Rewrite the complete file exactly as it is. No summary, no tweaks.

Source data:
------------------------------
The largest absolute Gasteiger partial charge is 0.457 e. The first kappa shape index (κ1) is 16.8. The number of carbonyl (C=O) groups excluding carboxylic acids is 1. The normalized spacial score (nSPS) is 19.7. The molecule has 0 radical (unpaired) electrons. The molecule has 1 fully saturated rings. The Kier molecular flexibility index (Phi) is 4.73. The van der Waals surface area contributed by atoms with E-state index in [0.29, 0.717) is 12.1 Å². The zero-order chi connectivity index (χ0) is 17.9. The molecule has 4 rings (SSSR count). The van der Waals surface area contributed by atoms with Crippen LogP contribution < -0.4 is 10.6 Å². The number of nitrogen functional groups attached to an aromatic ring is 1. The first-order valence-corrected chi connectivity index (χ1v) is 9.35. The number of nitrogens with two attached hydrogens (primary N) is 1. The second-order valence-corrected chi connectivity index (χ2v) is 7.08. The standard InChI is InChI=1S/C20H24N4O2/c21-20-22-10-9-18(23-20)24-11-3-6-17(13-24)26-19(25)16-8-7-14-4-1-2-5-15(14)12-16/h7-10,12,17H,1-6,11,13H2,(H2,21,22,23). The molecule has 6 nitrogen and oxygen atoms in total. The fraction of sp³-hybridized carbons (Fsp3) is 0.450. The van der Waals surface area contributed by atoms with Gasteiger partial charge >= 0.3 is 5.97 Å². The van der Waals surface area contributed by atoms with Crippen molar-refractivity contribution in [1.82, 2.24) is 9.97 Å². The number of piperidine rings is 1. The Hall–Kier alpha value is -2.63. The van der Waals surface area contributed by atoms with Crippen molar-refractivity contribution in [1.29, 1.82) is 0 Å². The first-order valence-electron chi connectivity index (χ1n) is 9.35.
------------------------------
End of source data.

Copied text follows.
The largest absolute Gasteiger partial charge is 0.457 e. The first kappa shape index (κ1) is 16.8. The number of carbonyl (C=O) groups excluding carboxylic acids is 1. The normalized spacial score (nSPS) is 19.7. The molecule has 0 radical (unpaired) electrons. The molecule has 1 fully saturated rings. The Kier molecular flexibility index (Phi) is 4.73. The van der Waals surface area contributed by atoms with E-state index in [0.29, 0.717) is 12.1 Å². The zero-order chi connectivity index (χ0) is 17.9. The molecule has 4 rings (SSSR count). The van der Waals surface area contributed by atoms with Crippen LogP contribution < -0.4 is 10.6 Å². The number of nitrogen functional groups attached to an aromatic ring is 1. The first-order valence-corrected chi connectivity index (χ1v) is 9.35. The number of nitrogens with two attached hydrogens (primary N) is 1. The second-order valence-corrected chi connectivity index (χ2v) is 7.08. The standard InChI is InChI=1S/C20H24N4O2/c21-20-22-10-9-18(23-20)24-11-3-6-17(13-24)26-19(25)16-8-7-14-4-1-2-5-15(14)12-16/h7-10,12,17H,1-6,11,13H2,(H2,21,22,23). The molecule has 6 nitrogen and oxygen atoms in total. The fraction of sp³-hybridized carbons (Fsp3) is 0.450. The van der Waals surface area contributed by atoms with Gasteiger partial charge >= 0.3 is 5.97 Å². The van der Waals surface area contributed by atoms with Crippen molar-refractivity contribution in [1.82, 2.24) is 9.97 Å². The number of piperidine rings is 1. The Hall–Kier alpha value is -2.63. The van der Waals surface area contributed by atoms with Crippen molar-refractivity contribution in [1.29, 1.82) is 0 Å². The first-order valence-electron chi connectivity index (χ1n) is 9.35.